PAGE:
NEW YORK (CBSNewYork) — Schools Chancellor Richard Carranza has embarked on a five-day, five-borough tour to familiarize himself with New York City’s sprawling education system.
On Monday, Day 1, he was in the Bronx, and CBS2’s Marcia Kramer was there.
He’s a mariachi singer by trade, so adding his voice to the “Daisy” song in one of the classes at the Concord Village Elementary School in the Bronx wasn’t much of a challenge. Carranza participated with gusto.
At his first press conference as chancellor the mission seemed to be avoiding hitting a false note. It was his first solo press conference without the watchful eye of Mayor Bill de Blasio. Carranza, who has bragged that there is little daylight between him and the the mayor, was still careful, explaining his lack of specifics.
“I’m on fact-finding mode. I’m just observing, asking lots of questions,” Carranza said.
So, thorny issues, like his position on charter schools, ending segregated schools, and students who live in homeless shelters will have to wait until Carranza has an opportunity to get his arms around a system with 1,800 schools, 1.1 million students and 75,000 teachers.
Still, CBS2’s Kramer tried.
Kramer: “In the wake of Parkland, many parents have called for locking school doors after the kids arrive. I wonder where you come down on that and if you think there are other measures that should be taken to make sure kids are safe.”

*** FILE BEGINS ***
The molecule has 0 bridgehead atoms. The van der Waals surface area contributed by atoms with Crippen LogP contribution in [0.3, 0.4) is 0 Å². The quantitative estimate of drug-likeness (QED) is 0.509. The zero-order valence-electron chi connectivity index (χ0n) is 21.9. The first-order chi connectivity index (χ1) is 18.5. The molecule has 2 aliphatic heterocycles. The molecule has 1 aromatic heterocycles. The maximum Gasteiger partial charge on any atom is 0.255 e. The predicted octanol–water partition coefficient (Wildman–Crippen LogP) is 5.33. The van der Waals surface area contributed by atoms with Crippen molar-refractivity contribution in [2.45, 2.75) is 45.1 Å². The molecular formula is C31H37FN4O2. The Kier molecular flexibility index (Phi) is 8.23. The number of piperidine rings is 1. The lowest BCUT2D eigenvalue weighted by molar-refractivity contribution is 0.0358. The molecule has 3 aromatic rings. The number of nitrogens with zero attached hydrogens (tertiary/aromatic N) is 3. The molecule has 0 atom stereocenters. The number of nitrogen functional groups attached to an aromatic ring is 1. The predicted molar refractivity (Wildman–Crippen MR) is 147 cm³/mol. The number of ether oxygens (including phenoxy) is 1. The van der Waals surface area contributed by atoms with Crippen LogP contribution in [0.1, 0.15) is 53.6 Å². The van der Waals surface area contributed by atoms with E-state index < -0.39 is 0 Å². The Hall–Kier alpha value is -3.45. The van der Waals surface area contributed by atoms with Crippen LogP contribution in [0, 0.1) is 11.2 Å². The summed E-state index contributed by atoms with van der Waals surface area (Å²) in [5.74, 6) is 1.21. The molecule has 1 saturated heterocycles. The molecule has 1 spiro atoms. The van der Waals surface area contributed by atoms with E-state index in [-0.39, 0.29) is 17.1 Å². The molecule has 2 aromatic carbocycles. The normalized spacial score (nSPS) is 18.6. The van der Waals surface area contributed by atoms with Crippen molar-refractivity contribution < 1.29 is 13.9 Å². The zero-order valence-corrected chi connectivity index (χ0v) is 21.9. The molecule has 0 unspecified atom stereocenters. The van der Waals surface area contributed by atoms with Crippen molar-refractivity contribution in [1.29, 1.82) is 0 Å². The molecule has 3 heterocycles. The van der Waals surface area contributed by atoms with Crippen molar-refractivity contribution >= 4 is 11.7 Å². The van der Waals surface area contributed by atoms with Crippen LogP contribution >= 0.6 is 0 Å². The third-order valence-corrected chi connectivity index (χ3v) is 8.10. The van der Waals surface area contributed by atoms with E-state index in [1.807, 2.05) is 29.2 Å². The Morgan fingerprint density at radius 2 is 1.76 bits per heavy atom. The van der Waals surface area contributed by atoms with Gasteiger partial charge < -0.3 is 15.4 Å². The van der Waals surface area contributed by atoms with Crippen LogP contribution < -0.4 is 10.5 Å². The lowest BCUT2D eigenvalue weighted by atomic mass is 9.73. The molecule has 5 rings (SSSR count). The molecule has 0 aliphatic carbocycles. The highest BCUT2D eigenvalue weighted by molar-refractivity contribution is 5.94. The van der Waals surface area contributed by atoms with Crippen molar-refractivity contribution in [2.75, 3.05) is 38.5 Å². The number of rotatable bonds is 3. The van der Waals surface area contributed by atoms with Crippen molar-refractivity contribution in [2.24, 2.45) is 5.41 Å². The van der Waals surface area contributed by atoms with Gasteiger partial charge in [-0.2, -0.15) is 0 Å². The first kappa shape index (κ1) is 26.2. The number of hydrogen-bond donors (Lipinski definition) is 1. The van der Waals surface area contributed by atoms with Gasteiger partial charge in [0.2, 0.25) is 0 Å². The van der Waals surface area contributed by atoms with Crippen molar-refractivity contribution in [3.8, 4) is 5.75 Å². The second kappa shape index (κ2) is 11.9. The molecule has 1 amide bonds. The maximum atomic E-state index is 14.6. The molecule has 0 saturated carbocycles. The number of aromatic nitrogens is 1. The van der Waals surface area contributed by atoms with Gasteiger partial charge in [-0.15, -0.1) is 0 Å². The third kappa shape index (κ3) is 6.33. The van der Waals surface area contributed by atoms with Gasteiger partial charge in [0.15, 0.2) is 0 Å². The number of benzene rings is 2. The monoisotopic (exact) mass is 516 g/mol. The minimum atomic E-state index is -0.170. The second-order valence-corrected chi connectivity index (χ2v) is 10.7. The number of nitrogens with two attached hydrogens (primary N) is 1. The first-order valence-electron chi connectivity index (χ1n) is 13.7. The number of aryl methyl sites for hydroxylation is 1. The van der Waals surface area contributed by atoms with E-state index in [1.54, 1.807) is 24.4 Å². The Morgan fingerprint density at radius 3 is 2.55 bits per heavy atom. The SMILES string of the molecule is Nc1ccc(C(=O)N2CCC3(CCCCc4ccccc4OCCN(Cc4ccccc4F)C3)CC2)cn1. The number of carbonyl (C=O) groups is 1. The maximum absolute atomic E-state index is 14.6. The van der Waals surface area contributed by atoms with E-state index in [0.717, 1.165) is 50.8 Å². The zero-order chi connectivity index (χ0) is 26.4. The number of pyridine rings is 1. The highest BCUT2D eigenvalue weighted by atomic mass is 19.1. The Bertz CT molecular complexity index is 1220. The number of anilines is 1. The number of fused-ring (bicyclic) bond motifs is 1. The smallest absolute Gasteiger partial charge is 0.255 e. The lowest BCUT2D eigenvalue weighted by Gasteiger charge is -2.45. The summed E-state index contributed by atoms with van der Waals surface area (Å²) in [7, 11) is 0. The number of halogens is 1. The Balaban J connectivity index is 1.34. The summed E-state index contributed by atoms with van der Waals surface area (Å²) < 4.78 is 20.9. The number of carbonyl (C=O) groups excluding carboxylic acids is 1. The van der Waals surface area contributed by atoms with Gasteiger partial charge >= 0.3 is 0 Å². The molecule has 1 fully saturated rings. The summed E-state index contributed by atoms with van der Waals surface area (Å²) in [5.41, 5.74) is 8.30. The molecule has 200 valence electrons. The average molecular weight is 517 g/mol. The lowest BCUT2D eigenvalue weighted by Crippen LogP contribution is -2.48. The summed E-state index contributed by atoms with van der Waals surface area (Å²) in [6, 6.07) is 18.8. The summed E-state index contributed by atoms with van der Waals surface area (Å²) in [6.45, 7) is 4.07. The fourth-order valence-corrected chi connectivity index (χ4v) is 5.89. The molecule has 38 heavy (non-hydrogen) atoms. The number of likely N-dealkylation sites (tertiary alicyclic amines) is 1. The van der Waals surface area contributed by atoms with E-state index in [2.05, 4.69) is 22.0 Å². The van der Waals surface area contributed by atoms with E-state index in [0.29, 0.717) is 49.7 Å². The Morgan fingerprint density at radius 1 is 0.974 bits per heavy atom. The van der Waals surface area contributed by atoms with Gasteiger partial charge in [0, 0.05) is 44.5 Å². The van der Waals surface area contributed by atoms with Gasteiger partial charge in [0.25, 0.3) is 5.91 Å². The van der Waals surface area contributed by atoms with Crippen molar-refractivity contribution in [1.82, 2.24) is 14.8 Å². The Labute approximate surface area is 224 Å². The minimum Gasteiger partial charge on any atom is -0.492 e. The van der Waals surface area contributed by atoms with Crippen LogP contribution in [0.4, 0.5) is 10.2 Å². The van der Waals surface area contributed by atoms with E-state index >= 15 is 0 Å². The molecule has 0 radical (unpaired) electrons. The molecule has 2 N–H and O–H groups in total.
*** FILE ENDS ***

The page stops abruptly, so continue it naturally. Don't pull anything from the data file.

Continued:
Carranza: “School safety is of paramount concern to us in the Department of Education. That being said, we have the ability and, actually, we’re very fortunate to work with the most highly qualified security experts on the planet, it’s called NYPD.”
The chancellor said he would meet with Police Commissioner James O’Neill to hammer out safety initiatives.
“Some of them tweaking them. Some of them perhaps new. But we’ve also put on the list these issues about securing doors, when to secure doors, about egress,” Carranza said.
Kramer also asked Carranza about the state potentially legalizing marijuana.
Kramer: “The state is thinking about legalizing marijuana. I wonder how you feel about it and do you feel it has a any implications for schools, especially high schools?”
Carranza: “We think that all students should refrain from any substances that are not prescription in nature.”
Kramer: “So would you tell the state, the governor and the Legislature not to legalize it?”
Carranza: “Probably once I’m asked I would have a conversation with them.”
For a man who last ran the Houston Independent School District, which has one-fifth the number of students of New York, getting the hang of the big city might require some fancy footwork.
The chancellor will visit schools in Brooklyn, Queens, Manhattan and Staten Island before the end of the week.